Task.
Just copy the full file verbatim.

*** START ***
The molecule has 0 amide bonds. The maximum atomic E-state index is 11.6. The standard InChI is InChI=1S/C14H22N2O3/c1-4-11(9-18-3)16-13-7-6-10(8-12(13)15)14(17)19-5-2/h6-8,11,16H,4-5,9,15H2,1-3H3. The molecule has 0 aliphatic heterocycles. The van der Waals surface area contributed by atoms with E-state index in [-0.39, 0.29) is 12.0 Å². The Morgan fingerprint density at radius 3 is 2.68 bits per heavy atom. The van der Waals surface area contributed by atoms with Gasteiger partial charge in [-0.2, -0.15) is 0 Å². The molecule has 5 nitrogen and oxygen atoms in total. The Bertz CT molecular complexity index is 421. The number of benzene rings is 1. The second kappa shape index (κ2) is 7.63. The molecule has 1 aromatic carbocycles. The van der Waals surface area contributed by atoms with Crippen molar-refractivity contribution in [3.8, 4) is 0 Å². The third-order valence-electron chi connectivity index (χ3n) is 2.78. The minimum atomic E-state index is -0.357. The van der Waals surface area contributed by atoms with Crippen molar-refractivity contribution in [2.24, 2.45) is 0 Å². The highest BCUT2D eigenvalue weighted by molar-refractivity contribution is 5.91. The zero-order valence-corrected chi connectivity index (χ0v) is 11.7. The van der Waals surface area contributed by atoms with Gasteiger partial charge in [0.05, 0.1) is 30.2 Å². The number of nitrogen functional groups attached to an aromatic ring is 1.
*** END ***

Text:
The molecule has 0 amide bonds. The maximum atomic E-state index is 11.6. The standard InChI is InChI=1S/C14H22N2O3/c1-4-11(9-18-3)16-13-7-6-10(8-12(13)15)14(17)19-5-2/h6-8,11,16H,4-5,9,15H2,1-3H3. The molecule has 0 aliphatic heterocycles. The van der Waals surface area contributed by atoms with E-state index in [-0.39, 0.29) is 12.0 Å². The Morgan fingerprint density at radius 3 is 2.68 bits per heavy atom. The van der Waals surface area contributed by atoms with Gasteiger partial charge in [-0.2, -0.15) is 0 Å². The molecule has 5 nitrogen and oxygen atoms in total. The Bertz CT molecular complexity index is 421. The number of benzene rings is 1. The second kappa shape index (κ2) is 7.63. The molecule has 1 aromatic carbocycles. The van der Waals surface area contributed by atoms with Crippen molar-refractivity contribution in [3.8, 4) is 0 Å². The third-order valence-electron chi connectivity index (χ3n) is 2.78. The minimum atomic E-state index is -0.357. The van der Waals surface area contributed by atoms with Crippen molar-refractivity contribution in [2.24, 2.45) is 0 Å². The highest BCUT2D eigenvalue weighted by molar-refractivity contribution is 5.91. The zero-order valence-corrected chi connectivity index (χ0v) is 11.7. The van der Waals surface area contributed by atoms with Gasteiger partial charge in [0.05, 0.1) is 30.2 Å². The number of nitrogen functional groups attached to an aromatic ring is 1.